What makes Putin run? Why are so many Russians supporting him? In an interview with the opposition media Meduza, Grigori Yudin gives his explanation, of a psychological, cultural and political order. According to this Russian sociologist, what drives the dictator and what connects him to a good part of his people is not a strategy, it is not a program, it is not even interests. The cold and cynical calculator is, in fact, a sentimentalist. Emotion guides him. But not just any emotion: a negative emotion.
The translation of this interview by political scientist Anna Colin Lebedev, published by the review of ideas Le Grand Continent, seems very enlightening to me. Grigori Yudin perceives in Russian society “a powerful feeling of resentment”. Communion in bitterness and resentment would even be “one of the rare channels through which Vladimir Putin connects with an important part of society. (…) More importantly, he himself produces this resentment — a monstrous and endless resentment, which nothing can appease; it is impossible to imagine what could compensate for it. »
Metaphysics of human misfortune
Grigori Yudin does not use the word, but one cannot fail to make the connection with the mainspring of fascism, to which Putinism increasingly resembles. But according to him, this “overflow of resentment” provokes and meets a deep echo in Russian society. His fellow citizens “resent a world order that seems unjust and, therefore, anyone who takes responsibility for being ‘superior’ in that world order”. In a here below judged bad, a metaphysics of human misfortune, external evil is the cause of Russian failure and suffering. The figure of the American superpower logically concentrates this hostility.
When rereading Yudin’s remarks, a relatively related development jumped out at me. According to him, “a significant part of the world rightly complains about the current world order and the United States, which has assumed responsibility, has become a hegemon and has benefited from the world order in many ways. We find that parts of the world that are overwhelmed by this resentment are more understanding of Vladimir Putin. It should be noted that even an opponent like him recognizes himself in part in this analysis grid. Resentment arises “rightly” in the face of a world order that “benefits” some, but not others. That is to say if this feeling is deeply rooted.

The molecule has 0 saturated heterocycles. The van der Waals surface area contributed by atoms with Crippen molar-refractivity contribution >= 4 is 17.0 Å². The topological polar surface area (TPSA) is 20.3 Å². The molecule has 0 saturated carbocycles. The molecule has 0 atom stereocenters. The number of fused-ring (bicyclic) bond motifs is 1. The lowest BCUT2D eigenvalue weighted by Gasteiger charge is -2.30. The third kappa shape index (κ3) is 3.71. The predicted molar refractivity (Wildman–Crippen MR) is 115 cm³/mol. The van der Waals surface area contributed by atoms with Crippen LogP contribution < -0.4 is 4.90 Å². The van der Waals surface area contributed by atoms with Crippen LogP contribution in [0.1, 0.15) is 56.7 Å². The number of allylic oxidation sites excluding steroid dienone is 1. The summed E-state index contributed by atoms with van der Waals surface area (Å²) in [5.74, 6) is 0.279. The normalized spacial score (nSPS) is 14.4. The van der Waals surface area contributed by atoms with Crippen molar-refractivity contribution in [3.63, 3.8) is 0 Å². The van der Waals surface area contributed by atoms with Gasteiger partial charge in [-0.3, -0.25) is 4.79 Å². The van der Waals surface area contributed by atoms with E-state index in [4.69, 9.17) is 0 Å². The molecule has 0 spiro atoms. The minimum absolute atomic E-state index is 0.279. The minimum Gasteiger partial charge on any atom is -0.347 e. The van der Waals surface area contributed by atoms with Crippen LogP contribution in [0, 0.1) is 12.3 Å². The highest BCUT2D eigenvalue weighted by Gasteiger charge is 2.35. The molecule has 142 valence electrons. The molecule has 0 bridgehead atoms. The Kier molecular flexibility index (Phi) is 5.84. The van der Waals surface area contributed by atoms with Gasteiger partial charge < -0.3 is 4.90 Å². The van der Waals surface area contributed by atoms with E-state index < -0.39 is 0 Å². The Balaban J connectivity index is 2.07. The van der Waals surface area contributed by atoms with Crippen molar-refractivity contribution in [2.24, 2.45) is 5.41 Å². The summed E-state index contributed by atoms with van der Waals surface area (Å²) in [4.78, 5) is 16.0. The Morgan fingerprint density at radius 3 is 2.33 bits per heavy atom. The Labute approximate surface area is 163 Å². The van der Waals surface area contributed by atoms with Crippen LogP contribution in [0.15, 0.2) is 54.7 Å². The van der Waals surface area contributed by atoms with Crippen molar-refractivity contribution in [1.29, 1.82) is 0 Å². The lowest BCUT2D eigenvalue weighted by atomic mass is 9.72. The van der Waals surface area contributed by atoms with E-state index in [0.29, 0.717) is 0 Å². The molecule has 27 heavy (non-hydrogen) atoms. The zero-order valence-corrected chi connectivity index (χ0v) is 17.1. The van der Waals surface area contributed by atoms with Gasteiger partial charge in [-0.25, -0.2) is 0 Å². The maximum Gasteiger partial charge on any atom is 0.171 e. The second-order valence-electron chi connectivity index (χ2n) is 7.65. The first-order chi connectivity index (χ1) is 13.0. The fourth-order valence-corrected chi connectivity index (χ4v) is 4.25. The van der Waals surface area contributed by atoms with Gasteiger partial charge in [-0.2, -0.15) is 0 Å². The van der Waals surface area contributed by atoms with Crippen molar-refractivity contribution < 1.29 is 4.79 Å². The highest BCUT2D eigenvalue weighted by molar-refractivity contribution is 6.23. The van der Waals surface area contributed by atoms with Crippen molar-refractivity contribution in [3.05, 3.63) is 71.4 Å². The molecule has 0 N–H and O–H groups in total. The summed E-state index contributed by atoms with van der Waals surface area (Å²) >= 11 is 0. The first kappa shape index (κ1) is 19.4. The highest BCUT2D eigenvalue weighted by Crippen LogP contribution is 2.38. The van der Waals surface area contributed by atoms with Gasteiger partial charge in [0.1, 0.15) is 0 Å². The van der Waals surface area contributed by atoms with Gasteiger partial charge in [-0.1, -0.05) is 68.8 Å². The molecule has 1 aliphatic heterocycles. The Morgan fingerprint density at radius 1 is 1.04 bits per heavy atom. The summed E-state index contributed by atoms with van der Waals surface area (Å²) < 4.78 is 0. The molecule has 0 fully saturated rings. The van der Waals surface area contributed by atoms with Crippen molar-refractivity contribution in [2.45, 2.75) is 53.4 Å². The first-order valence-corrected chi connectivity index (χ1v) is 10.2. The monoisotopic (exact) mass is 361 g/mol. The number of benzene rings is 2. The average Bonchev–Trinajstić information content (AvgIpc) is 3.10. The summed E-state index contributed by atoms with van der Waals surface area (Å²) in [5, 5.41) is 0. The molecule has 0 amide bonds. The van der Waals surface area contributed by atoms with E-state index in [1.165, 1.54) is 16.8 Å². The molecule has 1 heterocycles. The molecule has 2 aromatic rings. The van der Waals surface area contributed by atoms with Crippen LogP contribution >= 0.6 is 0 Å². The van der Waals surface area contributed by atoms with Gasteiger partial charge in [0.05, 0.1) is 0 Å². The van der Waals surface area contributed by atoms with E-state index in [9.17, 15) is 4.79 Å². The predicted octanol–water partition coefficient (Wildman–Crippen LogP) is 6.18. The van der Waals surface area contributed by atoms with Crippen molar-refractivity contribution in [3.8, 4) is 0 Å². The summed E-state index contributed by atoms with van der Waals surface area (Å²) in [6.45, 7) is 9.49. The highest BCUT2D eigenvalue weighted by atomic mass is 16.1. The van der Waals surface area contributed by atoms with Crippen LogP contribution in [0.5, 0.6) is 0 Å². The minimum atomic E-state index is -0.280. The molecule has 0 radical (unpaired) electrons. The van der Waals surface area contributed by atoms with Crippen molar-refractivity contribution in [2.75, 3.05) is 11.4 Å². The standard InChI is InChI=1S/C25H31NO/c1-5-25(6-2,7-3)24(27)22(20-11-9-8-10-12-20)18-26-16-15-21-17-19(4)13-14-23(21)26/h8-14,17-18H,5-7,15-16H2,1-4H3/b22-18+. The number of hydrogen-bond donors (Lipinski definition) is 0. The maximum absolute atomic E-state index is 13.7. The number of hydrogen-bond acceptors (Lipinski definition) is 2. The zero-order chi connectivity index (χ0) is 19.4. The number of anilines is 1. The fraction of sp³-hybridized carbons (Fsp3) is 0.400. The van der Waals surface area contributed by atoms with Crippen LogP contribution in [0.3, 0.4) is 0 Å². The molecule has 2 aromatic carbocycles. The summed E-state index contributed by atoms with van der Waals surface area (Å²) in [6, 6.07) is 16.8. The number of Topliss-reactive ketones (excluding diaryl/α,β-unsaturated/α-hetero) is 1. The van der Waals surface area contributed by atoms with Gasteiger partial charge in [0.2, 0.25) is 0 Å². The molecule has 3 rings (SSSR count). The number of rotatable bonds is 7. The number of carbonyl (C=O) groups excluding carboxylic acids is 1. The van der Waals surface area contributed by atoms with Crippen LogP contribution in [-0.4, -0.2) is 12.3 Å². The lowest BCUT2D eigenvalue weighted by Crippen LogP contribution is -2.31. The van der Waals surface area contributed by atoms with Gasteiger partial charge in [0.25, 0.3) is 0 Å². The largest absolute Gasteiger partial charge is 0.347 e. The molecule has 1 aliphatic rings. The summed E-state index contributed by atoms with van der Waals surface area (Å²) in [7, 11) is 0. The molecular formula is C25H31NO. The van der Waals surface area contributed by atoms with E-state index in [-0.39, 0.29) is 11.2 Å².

In fact, countries or regimes that refuse to condemn Russia are crossed by this current of negative energy, this approach that is more emotional than rational. We certainly find in the list of pariah regimes, such as North Korea or Syria, and a whole gradation of countries with a pro-Soviet or non-aligned culture, such as Cuba, Venezuela, Algeria, or India.
But precisely, these states have long nourished, like Russia, a certain tradition of post-colonial resentment, here anti-gringo, there neo-Third Worldist. This culture is sometimes even the only ideological engine of the regime in place, and a convenient way to silence internal critics.
The eternal cliche on the Russian soul
Yudin’s reading grid is therefore only partially related to the eternal cliché of the “Russian soul”, which would be nostalgic, sentimental and convulsive. From his critical observation of the society that surrounds him and the regime that suffocates him, the sociologist has perhaps put his finger on a trait of the era, more than of culture or civilization.
What has France encountered in recent years in a good part of its former African zone of influence, to the point of sometimes having to pack up? Animosity and resentment. What did Donald Trump do to come to power? The moral suffering of the declining classes. And we could continue this painful world tour.
What do our increasingly victimized societies express? How to understand the vogue of conspiracy? Disillusionment, bitterness, the justification of its failures by naming the culprits are everywhere at work. Many populist leaders are trying to divert this inexhaustible source of energy to turn it into political or geopolitical fuel. We have entered the era of resentment, and this change in climate is no less worrying than the other.
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